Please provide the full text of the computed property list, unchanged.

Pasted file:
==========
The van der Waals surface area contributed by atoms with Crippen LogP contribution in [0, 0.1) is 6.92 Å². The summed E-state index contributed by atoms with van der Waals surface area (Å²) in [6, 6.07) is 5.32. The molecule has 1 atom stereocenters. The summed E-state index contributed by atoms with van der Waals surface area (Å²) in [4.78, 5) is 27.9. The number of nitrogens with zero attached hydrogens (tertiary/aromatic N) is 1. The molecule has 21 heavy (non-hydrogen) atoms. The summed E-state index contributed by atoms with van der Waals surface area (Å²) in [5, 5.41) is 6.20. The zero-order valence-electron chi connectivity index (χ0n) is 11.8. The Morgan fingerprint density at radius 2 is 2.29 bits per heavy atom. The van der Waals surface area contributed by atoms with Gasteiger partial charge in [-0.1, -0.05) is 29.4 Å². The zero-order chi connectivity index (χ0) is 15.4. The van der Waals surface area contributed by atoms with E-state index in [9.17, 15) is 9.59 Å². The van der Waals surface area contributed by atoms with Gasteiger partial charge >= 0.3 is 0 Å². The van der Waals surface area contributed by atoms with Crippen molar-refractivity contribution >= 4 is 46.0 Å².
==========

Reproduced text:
The van der Waals surface area contributed by atoms with Crippen LogP contribution in [0, 0.1) is 6.92 Å². The summed E-state index contributed by atoms with van der Waals surface area (Å²) in [6, 6.07) is 5.32. The molecule has 1 atom stereocenters. The summed E-state index contributed by atoms with van der Waals surface area (Å²) in [4.78, 5) is 27.9. The number of nitrogens with zero attached hydrogens (tertiary/aromatic N) is 1. The molecule has 21 heavy (non-hydrogen) atoms. The summed E-state index contributed by atoms with van der Waals surface area (Å²) in [5, 5.41) is 6.20. The zero-order valence-electron chi connectivity index (χ0n) is 11.8. The Morgan fingerprint density at radius 2 is 2.29 bits per heavy atom. The van der Waals surface area contributed by atoms with Gasteiger partial charge in [-0.1, -0.05) is 29.4 Å². The zero-order chi connectivity index (χ0) is 15.4. The van der Waals surface area contributed by atoms with E-state index in [9.17, 15) is 9.59 Å². The van der Waals surface area contributed by atoms with Gasteiger partial charge >= 0.3 is 0 Å². The van der Waals surface area contributed by atoms with Crippen molar-refractivity contribution >= 4 is 46.0 Å².